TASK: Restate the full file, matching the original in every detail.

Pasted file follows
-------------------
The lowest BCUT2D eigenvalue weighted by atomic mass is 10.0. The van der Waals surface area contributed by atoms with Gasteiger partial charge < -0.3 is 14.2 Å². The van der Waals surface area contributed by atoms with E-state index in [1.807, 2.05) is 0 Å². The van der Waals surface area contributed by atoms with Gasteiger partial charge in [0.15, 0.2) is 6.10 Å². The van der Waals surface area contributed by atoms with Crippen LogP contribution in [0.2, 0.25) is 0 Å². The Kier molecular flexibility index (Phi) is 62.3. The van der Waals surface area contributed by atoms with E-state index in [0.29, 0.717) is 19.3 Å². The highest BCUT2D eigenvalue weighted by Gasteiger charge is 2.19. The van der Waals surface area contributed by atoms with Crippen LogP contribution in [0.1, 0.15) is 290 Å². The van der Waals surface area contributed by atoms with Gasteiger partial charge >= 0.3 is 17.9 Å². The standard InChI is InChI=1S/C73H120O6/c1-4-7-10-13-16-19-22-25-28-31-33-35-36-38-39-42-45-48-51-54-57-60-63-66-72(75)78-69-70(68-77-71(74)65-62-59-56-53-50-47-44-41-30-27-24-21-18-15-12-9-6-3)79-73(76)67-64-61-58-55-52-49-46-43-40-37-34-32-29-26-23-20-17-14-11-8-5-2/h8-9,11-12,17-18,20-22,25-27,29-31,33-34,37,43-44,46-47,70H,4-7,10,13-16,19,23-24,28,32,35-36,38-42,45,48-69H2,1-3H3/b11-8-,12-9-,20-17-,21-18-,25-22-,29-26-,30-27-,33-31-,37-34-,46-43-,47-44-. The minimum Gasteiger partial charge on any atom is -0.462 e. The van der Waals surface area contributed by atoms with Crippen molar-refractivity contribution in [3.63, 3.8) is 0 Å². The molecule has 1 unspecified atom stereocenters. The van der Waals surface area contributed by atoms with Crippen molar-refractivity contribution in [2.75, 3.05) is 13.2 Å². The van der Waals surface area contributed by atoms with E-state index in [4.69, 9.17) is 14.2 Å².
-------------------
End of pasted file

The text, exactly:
The lowest BCUT2D eigenvalue weighted by atomic mass is 10.0. The van der Waals surface area contributed by atoms with Gasteiger partial charge < -0.3 is 14.2 Å². The van der Waals surface area contributed by atoms with E-state index in [1.807, 2.05) is 0 Å². The van der Waals surface area contributed by atoms with Gasteiger partial charge in [0.15, 0.2) is 6.10 Å². The van der Waals surface area contributed by atoms with Crippen LogP contribution in [0.2, 0.25) is 0 Å². The Kier molecular flexibility index (Phi) is 62.3. The van der Waals surface area contributed by atoms with E-state index in [0.29, 0.717) is 19.3 Å². The highest BCUT2D eigenvalue weighted by Gasteiger charge is 2.19. The van der Waals surface area contributed by atoms with Crippen LogP contribution in [0.1, 0.15) is 290 Å². The van der Waals surface area contributed by atoms with Gasteiger partial charge >= 0.3 is 17.9 Å². The standard InChI is InChI=1S/C73H120O6/c1-4-7-10-13-16-19-22-25-28-31-33-35-36-38-39-42-45-48-51-54-57-60-63-66-72(75)78-69-70(68-77-71(74)65-62-59-56-53-50-47-44-41-30-27-24-21-18-15-12-9-6-3)79-73(76)67-64-61-58-55-52-49-46-43-40-37-34-32-29-26-23-20-17-14-11-8-5-2/h8-9,11-12,17-18,20-22,25-27,29-31,33-34,37,43-44,46-47,70H,4-7,10,13-16,19,23-24,28,32,35-36,38-42,45,48-69H2,1-3H3/b11-8-,12-9-,20-17-,21-18-,25-22-,29-26-,30-27-,33-31-,37-34-,46-43-,47-44-. The minimum Gasteiger partial charge on any atom is -0.462 e. The van der Waals surface area contributed by atoms with Crippen molar-refractivity contribution in [3.63, 3.8) is 0 Å². The molecule has 1 unspecified atom stereocenters. The van der Waals surface area contributed by atoms with Crippen molar-refractivity contribution in [2.75, 3.05) is 13.2 Å². The van der Waals surface area contributed by atoms with E-state index in [4.69, 9.17) is 14.2 Å².